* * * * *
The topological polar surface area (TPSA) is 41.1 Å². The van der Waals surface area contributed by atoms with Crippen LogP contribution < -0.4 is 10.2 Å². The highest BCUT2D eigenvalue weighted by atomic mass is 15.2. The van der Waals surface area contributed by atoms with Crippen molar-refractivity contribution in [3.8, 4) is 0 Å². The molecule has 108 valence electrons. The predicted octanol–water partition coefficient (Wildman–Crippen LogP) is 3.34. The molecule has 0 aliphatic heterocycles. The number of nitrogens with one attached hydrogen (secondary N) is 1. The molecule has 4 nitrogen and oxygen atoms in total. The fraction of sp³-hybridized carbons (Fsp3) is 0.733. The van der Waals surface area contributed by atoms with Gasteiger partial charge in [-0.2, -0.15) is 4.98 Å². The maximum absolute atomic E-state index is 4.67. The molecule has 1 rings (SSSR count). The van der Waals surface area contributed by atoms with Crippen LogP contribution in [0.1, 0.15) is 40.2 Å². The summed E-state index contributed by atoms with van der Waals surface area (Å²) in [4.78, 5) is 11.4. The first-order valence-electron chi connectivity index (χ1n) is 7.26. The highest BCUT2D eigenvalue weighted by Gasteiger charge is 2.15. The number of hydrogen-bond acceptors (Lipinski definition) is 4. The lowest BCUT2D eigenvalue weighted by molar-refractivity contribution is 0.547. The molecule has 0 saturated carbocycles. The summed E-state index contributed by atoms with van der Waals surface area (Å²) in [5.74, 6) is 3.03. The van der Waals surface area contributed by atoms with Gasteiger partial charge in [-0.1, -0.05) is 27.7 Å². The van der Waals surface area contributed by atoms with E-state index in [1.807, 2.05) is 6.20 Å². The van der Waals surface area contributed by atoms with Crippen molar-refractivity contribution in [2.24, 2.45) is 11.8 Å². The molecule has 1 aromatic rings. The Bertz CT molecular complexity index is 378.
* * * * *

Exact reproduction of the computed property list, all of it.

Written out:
The topological polar surface area (TPSA) is 41.1 Å². The van der Waals surface area contributed by atoms with Crippen LogP contribution < -0.4 is 10.2 Å². The highest BCUT2D eigenvalue weighted by atomic mass is 15.2. The van der Waals surface area contributed by atoms with Crippen molar-refractivity contribution in [3.8, 4) is 0 Å². The molecule has 108 valence electrons. The predicted octanol–water partition coefficient (Wildman–Crippen LogP) is 3.34. The molecule has 0 aliphatic heterocycles. The number of nitrogens with one attached hydrogen (secondary N) is 1. The molecule has 4 nitrogen and oxygen atoms in total. The fraction of sp³-hybridized carbons (Fsp3) is 0.733. The van der Waals surface area contributed by atoms with Gasteiger partial charge in [-0.2, -0.15) is 4.98 Å². The maximum absolute atomic E-state index is 4.67. The molecule has 1 rings (SSSR count). The van der Waals surface area contributed by atoms with Crippen LogP contribution in [0.1, 0.15) is 40.2 Å². The summed E-state index contributed by atoms with van der Waals surface area (Å²) in [4.78, 5) is 11.4. The first-order valence-electron chi connectivity index (χ1n) is 7.26. The highest BCUT2D eigenvalue weighted by Gasteiger charge is 2.15. The number of hydrogen-bond acceptors (Lipinski definition) is 4. The lowest BCUT2D eigenvalue weighted by molar-refractivity contribution is 0.547. The molecule has 0 saturated carbocycles. The summed E-state index contributed by atoms with van der Waals surface area (Å²) in [5.74, 6) is 3.03. The van der Waals surface area contributed by atoms with Gasteiger partial charge in [-0.1, -0.05) is 27.7 Å². The van der Waals surface area contributed by atoms with E-state index in [1.807, 2.05) is 6.20 Å². The van der Waals surface area contributed by atoms with Crippen molar-refractivity contribution in [2.24, 2.45) is 11.8 Å². The molecule has 1 aromatic rings. The Bertz CT molecular complexity index is 378.